adopted by adults.
Several technology-related projects have attempted to simultaneously address the
problems of television viewing and inactivity by creating exercise-contingent TV
activation systems. One such system, Telecycle (see ), requires the user to pedal a
stationary bicycle continuously in order to maintain a fully resolved television picture.
While this approach is appealing in concept, it is designed to improve quality of exer-
cise, not to reduce quantity of television viewing. Furthermore, the long-term effec-
tiveness of any intervention that demands physical activity in exchange for television
time should be suspect, since it obstructs a principle objective of television viewing –
Another recent attempt to address the problem of sedentary lifestyle and TV takes
the form of a step-counting insole, Square Eyes , that allows a child to earn a
daily television allowance based on their amount of walking. As in the case of the
Telecycle, this approach effectively uses a short-term goal orientation to reward
physical activity. However, as is the case for many existing television interventions, it
does so by framing television as a conditional reward stimulus, opening up the possi-
bility that it may ultimately increase the user’s motivation to watch TV .
Research into the use of technology to increase physical activity independent of
television viewing is more extensive. The most pervasive use of technologies is for
measuring amount of ambulation and providing open-loop feedback (e.g. ). The
current market proliferation of consumer-grade pedometers provides testament to the
desire and willingness of individuals to adopt technologies that simply and non-
intrusively assist in their quest to become more active. Preliminary research also sug-
gests that more interactive just-in-time feedback such as that provided by the arcade
game Dance Dance Revolution may be successful in producing short-term motivation
for physical activity among otherwise sedentary children .
Another type of technology intervention proposes to motivate physical activity by
mimicking the type of advice (and affect) used by a human personal trainer .
When delivered on a mobile computing device, such an interface may help users
sustain an ongoing activity regimen. For individuals who do not already exercise
regularly, new interventions might consider ways to lower the startup costs by focus-
ing on small increases in physical activity that accumulate over time, rather than more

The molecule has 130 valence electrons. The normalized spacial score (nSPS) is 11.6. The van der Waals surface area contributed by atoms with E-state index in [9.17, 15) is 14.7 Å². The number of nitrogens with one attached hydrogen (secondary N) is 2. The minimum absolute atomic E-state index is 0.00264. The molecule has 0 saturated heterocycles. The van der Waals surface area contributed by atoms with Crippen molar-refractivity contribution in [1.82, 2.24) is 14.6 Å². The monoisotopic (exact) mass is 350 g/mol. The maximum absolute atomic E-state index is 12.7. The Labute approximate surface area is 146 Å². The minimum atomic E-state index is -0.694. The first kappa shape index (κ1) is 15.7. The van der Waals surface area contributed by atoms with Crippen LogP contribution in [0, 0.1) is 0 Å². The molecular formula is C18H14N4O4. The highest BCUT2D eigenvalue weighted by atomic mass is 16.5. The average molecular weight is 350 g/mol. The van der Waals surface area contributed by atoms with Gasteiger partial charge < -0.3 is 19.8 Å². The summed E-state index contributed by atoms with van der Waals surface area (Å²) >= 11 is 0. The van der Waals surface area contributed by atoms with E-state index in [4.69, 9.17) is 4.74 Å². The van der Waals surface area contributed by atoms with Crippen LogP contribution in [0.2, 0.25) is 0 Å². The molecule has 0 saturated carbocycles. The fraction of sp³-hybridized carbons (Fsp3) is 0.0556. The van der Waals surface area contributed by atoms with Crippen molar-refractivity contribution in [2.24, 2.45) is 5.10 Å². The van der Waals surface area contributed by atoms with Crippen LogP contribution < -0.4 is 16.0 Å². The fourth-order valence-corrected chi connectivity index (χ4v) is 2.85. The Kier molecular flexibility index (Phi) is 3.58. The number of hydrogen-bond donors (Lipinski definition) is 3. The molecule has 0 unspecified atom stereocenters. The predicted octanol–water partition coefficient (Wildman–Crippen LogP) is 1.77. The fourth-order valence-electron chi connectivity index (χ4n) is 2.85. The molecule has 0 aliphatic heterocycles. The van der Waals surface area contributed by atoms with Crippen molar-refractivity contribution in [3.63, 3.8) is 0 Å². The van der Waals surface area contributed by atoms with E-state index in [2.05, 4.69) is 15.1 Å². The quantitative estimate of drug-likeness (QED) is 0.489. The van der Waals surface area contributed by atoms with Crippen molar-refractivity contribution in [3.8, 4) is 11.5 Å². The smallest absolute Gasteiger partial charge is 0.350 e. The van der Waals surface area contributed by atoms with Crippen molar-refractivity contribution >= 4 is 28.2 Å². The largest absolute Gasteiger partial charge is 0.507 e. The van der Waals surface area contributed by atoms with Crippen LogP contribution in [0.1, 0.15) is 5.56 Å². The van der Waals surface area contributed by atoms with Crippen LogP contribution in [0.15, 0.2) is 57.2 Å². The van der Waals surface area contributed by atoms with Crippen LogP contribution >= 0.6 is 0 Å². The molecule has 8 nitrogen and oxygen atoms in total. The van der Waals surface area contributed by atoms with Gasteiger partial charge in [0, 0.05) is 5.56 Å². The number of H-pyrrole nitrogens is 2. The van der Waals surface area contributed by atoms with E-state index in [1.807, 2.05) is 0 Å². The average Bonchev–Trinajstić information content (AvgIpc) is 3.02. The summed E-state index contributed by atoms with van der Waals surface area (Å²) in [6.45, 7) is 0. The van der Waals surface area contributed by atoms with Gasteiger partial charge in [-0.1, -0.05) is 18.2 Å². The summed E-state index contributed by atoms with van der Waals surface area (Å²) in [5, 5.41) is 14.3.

intense and therefore intimidating regimens. Research suggests that simple body
movements such as standing up, talking, and fidgeting—behaviors related to non-
exercise activity thermogenesis (NEAT) —may account for energy expenditures
of over 300 kcal per day in obese individuals . The intervention described in this
paper builds on this finding by rewarding small activity increases in addition to in-
tense or sustained exercise.
1.2 The opportunity: just-in-time interactions
The technological intervention we present relies on the same behavioral tendencies
that have been proven effective in unmediated communication: that people respond
best to information that is timely, tailored to their situation, often subtle, and easy to
process . Inexpensive sensors and mobile computing devices provide a platform
that enables the achievement of these objectives through the design of an interface
that draws upon behavioral science principles such as suggestion, goal setting, self-
monitoring and conditioning. To provide further design insight into how these strate-
gies might be embedded into consumer technologies, we have developed a prototype
system to address the growing problem of television watching and physical inactivity.
1.3 Case study overview
The physical embodiment of this intervention is a multifunction handheld device
called ViTo. This device, prototyped on a personal digital assistant (PDA) platform, is
intended as a seamless replacement for the user’s existing television remote control. It
has been designed to provide value-adding features not presently available in com-
mercial remote controls. These features, including a graphical interface, built-in pro-
gram listings, access to a media library, integrated activity management, and interac-
tive games, are used to entice users into adopting the persuasive remote control tech-
nology into their TV viewing routines.
Over time, the device deploys a series of behavior change strategies aimed at help-
ing the user make more informed decisions about his or her viewing practices. It at-
tempts to elicit the user’s activity goals and suggest alternatives to TV watching in a
timely manner. In conjunction with wearable acceleration sensors, it also functions as
an electronic personal trainer, both prompting and rewarding physical activity.
A single-user exploratory case study evaluation was designed to test the viability of
the device both as a research tool and as a technology for behavior change. This study
will also be used to prepare for possible longitudinal testing of similar behavior
change devices. The two-phase experimental design allowed assessment of user reac-